Location of Hike: Bedford Point Lookout and Wanderers Peak Weather Station
Weather during Hike: Cool and overcast
Hiking Buddies: Bodie (my dog)
Start Time: 10:30 AM End Time: 2:00 PM
Hike Distance: 4.5 miles
So the first stop was to the old Bedford Point Lookout location. According to the maps, there is a road that goes right to the lookout. Well, that was a while ago…..I started down the narrow road (although I’ve been on worse FS roads), until I got to the Whisky Creek crossing – it is hard to see in the photo, but the road was washed out on either side of the culvert, so the “road” was probably only 4′ wide. In order to drive over the creek, I would have had to drive on the culvert, which I didn’t really want to do:
That looked a little too dicey for me, so I decided to turn around and find a wide spot in the road (just in case someone came down the road and was crazy enough to cross that creek). We started hiking a little ways from the creek crossing where there was a spot just wide enough to fit two vehicles. After the creek crossing, the road wasn’t too bad for a while. It went through the corner of a privately owned piece of land that had recently been clearcut. After the clearcut, the road continued in reasonably good shape until it came to another un-named creek that had washed out the road and there were dirt berms on either side of the creek:
After crossing this small creek, we continued up the road, finding another dirt berm in the road a little farther up:
After getting around that, it was evident that the land north of the road had recently been thinned. When we got to the end of the thinning, we found this on a tree:
It appears the thinning was done in the spring of 2008. Continuing up the road, we found the old road up to the lookout site and started hiking up that road. It wasn’t in very good shape, and was definitely not driveable:
Once at the top, it was a little bit anti-climactic, since there was absolutely no view from the top (it is all grown up now), and there wasn’t a whole lot to see. We did find evidence of the old footings for the lookout:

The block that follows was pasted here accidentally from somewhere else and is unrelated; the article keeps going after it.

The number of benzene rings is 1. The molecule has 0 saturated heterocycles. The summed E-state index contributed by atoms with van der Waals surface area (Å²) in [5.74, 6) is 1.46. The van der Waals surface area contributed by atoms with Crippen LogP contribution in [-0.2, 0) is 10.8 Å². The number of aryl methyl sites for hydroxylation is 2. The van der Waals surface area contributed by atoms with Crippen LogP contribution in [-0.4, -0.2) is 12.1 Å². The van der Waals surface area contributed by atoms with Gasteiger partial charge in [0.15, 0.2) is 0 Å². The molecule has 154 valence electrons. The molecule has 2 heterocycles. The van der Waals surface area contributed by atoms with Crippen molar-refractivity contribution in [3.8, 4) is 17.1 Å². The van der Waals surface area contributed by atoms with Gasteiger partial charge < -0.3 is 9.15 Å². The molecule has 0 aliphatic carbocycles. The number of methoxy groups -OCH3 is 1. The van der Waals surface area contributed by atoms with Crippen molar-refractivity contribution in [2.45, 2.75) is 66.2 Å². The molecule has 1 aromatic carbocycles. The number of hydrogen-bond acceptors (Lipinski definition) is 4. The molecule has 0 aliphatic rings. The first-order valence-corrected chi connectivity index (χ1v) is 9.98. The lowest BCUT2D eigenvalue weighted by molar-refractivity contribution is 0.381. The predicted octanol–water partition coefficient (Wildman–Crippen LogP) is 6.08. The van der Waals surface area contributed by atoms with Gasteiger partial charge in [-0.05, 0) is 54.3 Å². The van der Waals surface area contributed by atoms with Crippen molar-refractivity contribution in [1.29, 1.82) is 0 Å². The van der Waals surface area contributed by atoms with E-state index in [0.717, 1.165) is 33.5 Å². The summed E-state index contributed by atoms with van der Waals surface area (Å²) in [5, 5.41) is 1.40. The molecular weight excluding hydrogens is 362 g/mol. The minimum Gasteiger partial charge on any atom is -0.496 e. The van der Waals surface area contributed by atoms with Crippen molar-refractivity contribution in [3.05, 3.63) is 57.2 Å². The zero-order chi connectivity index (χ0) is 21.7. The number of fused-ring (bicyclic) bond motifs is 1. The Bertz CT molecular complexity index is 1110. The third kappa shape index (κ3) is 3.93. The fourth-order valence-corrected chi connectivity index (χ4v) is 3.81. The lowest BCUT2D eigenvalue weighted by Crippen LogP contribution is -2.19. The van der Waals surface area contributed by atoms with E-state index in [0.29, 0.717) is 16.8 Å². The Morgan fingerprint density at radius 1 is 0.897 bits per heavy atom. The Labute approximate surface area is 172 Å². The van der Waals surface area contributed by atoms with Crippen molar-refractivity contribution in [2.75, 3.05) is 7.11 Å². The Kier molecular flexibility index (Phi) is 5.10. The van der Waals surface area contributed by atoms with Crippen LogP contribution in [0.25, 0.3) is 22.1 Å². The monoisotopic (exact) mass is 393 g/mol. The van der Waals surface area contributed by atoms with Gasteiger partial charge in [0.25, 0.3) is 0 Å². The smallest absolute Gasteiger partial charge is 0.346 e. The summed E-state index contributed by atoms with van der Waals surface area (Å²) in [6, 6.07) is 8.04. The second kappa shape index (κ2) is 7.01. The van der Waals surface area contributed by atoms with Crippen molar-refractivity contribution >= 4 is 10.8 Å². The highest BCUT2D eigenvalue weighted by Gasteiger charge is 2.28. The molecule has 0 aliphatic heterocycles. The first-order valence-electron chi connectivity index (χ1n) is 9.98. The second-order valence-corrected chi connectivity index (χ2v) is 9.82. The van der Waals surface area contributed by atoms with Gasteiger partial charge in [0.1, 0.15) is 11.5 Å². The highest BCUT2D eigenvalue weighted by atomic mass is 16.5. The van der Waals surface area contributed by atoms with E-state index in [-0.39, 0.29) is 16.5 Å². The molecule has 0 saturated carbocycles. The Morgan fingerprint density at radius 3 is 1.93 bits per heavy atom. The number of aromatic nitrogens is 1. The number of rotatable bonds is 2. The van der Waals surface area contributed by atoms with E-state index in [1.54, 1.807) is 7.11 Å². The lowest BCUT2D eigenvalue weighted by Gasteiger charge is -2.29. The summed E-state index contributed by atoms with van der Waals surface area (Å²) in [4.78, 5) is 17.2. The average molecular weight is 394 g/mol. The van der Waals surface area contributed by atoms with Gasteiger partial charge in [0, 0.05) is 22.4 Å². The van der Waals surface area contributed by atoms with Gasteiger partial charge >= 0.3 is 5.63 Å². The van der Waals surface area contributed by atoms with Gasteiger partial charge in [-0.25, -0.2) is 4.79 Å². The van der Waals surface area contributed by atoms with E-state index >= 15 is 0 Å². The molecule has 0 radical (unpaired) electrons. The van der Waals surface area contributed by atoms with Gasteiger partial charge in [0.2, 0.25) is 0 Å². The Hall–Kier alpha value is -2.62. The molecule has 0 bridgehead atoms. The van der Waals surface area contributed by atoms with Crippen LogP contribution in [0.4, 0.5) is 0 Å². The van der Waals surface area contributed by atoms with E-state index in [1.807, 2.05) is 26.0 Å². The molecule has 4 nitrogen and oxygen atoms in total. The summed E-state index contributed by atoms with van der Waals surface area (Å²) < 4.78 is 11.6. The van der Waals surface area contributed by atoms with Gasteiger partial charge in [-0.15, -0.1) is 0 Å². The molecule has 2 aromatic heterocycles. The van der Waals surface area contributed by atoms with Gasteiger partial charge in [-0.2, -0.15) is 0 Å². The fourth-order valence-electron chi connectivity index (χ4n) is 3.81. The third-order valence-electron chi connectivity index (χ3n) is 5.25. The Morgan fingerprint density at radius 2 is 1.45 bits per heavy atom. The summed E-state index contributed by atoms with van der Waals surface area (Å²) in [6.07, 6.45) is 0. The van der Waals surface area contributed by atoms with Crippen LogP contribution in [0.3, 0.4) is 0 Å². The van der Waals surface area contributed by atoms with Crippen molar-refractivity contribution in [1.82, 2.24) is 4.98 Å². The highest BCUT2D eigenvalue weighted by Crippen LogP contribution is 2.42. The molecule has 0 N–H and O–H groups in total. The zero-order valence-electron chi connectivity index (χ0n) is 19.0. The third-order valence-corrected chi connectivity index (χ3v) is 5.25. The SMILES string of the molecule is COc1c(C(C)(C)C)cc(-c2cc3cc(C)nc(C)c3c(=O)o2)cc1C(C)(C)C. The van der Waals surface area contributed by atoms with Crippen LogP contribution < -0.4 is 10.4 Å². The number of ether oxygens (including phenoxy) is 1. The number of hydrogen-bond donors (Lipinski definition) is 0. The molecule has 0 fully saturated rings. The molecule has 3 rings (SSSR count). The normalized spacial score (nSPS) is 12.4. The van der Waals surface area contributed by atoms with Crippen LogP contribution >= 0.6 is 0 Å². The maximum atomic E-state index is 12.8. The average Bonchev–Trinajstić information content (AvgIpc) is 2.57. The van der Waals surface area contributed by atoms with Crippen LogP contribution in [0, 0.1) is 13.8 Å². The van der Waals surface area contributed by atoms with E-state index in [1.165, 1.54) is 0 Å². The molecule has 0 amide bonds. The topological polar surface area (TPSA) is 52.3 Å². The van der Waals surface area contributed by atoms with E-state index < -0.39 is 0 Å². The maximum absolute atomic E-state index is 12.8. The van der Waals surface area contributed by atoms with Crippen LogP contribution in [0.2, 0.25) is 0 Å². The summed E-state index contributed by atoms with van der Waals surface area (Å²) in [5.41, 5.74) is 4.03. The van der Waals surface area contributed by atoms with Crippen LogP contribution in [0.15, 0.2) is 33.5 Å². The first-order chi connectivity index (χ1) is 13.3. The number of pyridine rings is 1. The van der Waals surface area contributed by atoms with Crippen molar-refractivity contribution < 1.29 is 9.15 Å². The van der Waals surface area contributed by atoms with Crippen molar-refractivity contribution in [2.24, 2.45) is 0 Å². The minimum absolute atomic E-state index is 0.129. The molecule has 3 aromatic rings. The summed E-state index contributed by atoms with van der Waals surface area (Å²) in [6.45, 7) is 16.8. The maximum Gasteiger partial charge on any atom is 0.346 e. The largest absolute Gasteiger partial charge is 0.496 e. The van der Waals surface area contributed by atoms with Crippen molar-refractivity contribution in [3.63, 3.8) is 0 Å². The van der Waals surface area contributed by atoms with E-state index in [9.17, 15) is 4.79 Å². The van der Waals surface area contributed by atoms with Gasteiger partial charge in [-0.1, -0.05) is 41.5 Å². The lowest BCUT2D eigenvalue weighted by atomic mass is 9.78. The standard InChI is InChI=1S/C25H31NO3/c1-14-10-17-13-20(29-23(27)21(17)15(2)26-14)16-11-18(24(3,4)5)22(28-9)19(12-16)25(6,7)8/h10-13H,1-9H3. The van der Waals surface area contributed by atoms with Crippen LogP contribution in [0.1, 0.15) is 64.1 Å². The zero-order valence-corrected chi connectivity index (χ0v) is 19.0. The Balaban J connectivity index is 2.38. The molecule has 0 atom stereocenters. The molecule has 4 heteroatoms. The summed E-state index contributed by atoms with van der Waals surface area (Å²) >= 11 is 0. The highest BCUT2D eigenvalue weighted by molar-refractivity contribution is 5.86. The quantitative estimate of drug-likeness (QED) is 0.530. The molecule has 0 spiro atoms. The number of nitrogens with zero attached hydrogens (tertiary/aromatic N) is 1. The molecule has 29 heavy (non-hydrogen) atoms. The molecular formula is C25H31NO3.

And something else interesting – We found what I think is one of the rock piles shown in the photo from 1934:
What we saw:
What was taken in 1934 (there were lots of rock piles – we saw several, but this was the largest one):
WOW – A lot has changed in 78 years!!! We also found some old tin – not sure what it was for, but guessing it was from a roof of something:
After looking around for a while, trying to find more artifacts, we decided to head back to the truck. We easily made it back to the truck and on the way out, we saw a fenced off area to the west of the road. This looks very similar to other areas I’ve seen. The other areas were “study areas” that the Forest Service used for various purposes. I guess the fences were to try and control the experiments the best they could. I’m sure this area hadn’t been studied in years. The gate was off the fence, so anyone could go in.
The next stop on the agenda was to go to Wanderers Peak and see if we could find the weather station located there. I found out (I think) that the station is part of the RAWS network. Here is more info on that. After driving up the road, I wasn’t sure how far we could drive to. Fortunately, we were able to drive very close to the station. After a short walk (up an abandoned road), we found the weather station:
You could see the remains of the old “shack” that used to be there. I’m pretty sure the big pile of wood was the old shack. It looks like this station has recently been upgraded.
It was a shame the clouds were so low – on a clear day the view would be tremendous. After a bit of walking around exploring, we hiked back to the truck and made our way home.
All in all, a good day in the woods, and the bonus was that we didn’t get rained on!
Location of Hike: Weather Station exploration and Oak Grove Butte Area